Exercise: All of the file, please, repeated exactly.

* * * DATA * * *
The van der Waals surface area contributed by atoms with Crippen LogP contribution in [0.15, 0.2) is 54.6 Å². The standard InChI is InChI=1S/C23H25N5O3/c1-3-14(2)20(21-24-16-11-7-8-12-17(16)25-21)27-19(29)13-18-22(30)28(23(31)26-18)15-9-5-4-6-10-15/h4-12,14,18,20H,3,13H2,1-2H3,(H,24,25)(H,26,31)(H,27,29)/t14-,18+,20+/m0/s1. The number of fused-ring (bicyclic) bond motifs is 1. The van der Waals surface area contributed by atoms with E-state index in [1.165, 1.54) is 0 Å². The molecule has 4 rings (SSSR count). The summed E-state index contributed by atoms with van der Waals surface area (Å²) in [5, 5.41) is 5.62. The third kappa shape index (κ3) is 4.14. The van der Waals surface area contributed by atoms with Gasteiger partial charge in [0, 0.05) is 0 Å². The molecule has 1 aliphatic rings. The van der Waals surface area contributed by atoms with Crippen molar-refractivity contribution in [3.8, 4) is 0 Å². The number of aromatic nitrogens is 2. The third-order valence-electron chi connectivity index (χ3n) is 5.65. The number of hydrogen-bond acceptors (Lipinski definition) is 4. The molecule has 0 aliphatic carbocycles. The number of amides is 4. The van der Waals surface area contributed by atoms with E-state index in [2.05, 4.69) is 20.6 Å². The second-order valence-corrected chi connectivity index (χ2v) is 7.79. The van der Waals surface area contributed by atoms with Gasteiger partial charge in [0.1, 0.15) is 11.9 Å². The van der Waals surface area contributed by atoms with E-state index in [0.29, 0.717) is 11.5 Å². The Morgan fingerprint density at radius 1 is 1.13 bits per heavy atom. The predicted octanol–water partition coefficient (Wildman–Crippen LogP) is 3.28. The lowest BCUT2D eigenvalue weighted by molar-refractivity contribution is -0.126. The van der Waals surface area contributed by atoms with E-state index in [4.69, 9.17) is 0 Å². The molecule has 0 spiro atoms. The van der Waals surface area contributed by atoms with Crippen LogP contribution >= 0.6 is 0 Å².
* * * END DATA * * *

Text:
The van der Waals surface area contributed by atoms with Crippen LogP contribution in [0.15, 0.2) is 54.6 Å². The standard InChI is InChI=1S/C23H25N5O3/c1-3-14(2)20(21-24-16-11-7-8-12-17(16)25-21)27-19(29)13-18-22(30)28(23(31)26-18)15-9-5-4-6-10-15/h4-12,14,18,20H,3,13H2,1-2H3,(H,24,25)(H,26,31)(H,27,29)/t14-,18+,20+/m0/s1. The number of fused-ring (bicyclic) bond motifs is 1. The van der Waals surface area contributed by atoms with E-state index in [1.165, 1.54) is 0 Å². The molecule has 4 rings (SSSR count). The summed E-state index contributed by atoms with van der Waals surface area (Å²) in [5, 5.41) is 5.62. The third kappa shape index (κ3) is 4.14. The van der Waals surface area contributed by atoms with Gasteiger partial charge in [0, 0.05) is 0 Å². The molecule has 1 aliphatic rings. The van der Waals surface area contributed by atoms with Crippen molar-refractivity contribution in [3.8, 4) is 0 Å². The number of aromatic nitrogens is 2. The third-order valence-electron chi connectivity index (χ3n) is 5.65. The number of hydrogen-bond acceptors (Lipinski definition) is 4. The molecule has 0 aliphatic carbocycles. The number of amides is 4. The van der Waals surface area contributed by atoms with E-state index in [2.05, 4.69) is 20.6 Å². The second-order valence-corrected chi connectivity index (χ2v) is 7.79. The van der Waals surface area contributed by atoms with Gasteiger partial charge in [0.1, 0.15) is 11.9 Å². The van der Waals surface area contributed by atoms with E-state index in [0.29, 0.717) is 11.5 Å². The Morgan fingerprint density at radius 1 is 1.13 bits per heavy atom. The predicted octanol–water partition coefficient (Wildman–Crippen LogP) is 3.28. The lowest BCUT2D eigenvalue weighted by molar-refractivity contribution is -0.126. The van der Waals surface area contributed by atoms with E-state index in [4.69, 9.17) is 0 Å². The molecule has 0 spiro atoms. The van der Waals surface area contributed by atoms with Crippen LogP contribution >= 0.6 is 0 Å².